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In search of lost worlds

Most Westerners have heard about the legend of Atlantis, but how many have heard about the lost kingdom of Nan Mador? Like Atlantis, Nan Mador was supposedly as big as a continent, and stretched from Micronesia in the South Pacific all the way to Easter Island off the coast of Chile.

But whereas we have no physical evidence of there ever being a city of Atlantis, there are ruins in the South Seas of a civilization that very well could have been Nan Mador. Located approximately 3,700 km south-southeast from Japan is a collection of 92 artificial islands that are surrounded by a huge wall of coral and basalt. These “floating ruins” are believed to be all that’s left of a great city.

At 2 p.m. on Feb. 9, TBS will present a special 90-minute documentary about Nan Mador, hosted by Egyptologist Sakuji Yoshimura and actress Sachiko Kokubu. From approximately A.D. 500 to 1600, the islands comprised the kingdom of Sautoral, which was a city resembling Venice, but in the middle of the ocean. Transportation was provided by boats that traversed canals between the islands.

What’s left of this kingdom are huge, 8-meter high coral pillars in the water that are believed to have been the foundations for the king’s residence. The kingdom is long gone, but the islands are still inhabited and, in fact are now being threatened by global warming. What’s left of the artificial islands is gradually sinking below the rising oceans.


Another country left in ruins, but by a civil war fueled by foreign intervention, is El Salvador in Central America. Much has been written about the immense human toll of the long conflict, but on “Suteki-na Uchusen Chikyu-go (The Great Spaceship Earth)” (Asahi TV, Feb. 9, 11 p.m.), reporters will study the effects that the war had on the land itself.

The Salvadoran Civil War began in 1980 and lasted more than 12 years. About 80,000 people were killed in the conflict. In addition, forests were decimated and soil completely ruined by the use of napalm. More than a decade after the end of hostilities between the government and leftist rebels, the soil of El Salvador in the countryside is the hardness of brick, and thus worthless for cultivation. The napalm wiped out all the micro-organisms that kept the soil fertile.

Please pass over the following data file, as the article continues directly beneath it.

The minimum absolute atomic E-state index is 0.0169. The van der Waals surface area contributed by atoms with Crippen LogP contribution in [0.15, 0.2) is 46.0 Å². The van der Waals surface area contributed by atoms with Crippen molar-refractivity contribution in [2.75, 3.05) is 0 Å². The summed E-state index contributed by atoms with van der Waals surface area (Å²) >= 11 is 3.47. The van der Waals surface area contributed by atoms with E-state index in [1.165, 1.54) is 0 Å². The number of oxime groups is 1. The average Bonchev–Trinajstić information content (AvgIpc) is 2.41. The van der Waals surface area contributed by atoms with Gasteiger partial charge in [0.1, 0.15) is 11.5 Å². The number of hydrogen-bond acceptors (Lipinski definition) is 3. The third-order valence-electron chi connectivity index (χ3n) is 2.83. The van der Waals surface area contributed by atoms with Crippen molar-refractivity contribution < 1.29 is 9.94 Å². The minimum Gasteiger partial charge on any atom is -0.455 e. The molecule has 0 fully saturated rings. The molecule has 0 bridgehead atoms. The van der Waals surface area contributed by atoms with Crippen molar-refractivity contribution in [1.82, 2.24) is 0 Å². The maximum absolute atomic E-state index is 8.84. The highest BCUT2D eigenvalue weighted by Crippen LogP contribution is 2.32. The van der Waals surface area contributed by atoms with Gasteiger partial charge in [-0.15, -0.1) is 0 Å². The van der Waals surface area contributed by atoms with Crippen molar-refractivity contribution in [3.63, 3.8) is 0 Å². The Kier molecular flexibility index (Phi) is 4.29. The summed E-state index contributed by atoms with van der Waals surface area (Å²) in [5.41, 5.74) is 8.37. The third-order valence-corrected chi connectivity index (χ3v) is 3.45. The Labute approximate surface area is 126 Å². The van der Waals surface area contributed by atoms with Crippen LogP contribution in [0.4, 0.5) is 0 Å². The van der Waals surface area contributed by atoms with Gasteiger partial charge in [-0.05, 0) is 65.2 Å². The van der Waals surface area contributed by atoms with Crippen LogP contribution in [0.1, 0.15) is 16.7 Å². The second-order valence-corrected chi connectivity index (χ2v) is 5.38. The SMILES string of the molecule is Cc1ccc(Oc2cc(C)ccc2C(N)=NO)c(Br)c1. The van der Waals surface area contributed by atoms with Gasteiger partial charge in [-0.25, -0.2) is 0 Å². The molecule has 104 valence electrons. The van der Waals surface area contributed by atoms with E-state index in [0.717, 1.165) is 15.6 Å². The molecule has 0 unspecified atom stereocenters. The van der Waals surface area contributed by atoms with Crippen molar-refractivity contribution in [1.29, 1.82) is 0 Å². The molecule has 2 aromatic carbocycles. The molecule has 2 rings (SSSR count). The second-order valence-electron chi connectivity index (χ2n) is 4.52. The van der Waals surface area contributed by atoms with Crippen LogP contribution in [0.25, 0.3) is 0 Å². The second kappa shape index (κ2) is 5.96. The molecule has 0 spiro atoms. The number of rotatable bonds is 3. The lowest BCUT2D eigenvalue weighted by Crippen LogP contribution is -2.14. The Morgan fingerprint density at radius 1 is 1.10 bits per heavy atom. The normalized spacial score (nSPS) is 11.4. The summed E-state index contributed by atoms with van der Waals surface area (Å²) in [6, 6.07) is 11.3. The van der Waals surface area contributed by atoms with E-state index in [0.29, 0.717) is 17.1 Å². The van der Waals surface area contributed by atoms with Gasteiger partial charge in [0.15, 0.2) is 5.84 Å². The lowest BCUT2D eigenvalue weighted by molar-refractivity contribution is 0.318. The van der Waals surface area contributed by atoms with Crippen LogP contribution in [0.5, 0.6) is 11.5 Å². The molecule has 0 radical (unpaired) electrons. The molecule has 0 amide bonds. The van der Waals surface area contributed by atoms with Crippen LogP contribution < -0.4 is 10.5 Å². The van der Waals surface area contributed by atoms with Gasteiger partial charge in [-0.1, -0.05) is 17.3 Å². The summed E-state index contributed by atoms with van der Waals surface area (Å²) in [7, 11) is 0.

The documentary will show how citizens from both sides of the conflict are struggling to work together to revitalize the soil and replant forests that vanished in the 1980s.


A civil conflict of a different nature is the subject of the ambitious, two-part, three-hour NHK drama, “Africa Hizume” (NHK-G, Feb. 15, 7:30 & 9:15).

Takao Osawa plays Dr. Sakuta, an idealistic young physician studying in a fictional African country where the former white colonial rulers are still bent on domination. As he goes about his rounds, Sakuta begins noticing a strange skin rash that is plaguing many black children in the country. The rash, however, does not seem to be affecting any of the white children.

After a virologist diagnoses the rash as smallpox, Sakuta discovers that only white children are being vaccinated against the deadly disease. He uncovers a vast conspiracy by a group of white supremacists who are trying to wipe out the entire black population of the country. The supremacists effectively quarantine the country, ostensibly to contain the disease, but actually to keep all information inside. The rest of the world does not know anything about this genocide. Sakuta is trapped within but understands he must somehow break through the border to the outside world and expose the conspiracy. NHK spent almost two months on location in Africa filming the drama, in which Osawa is the only Japanese actor.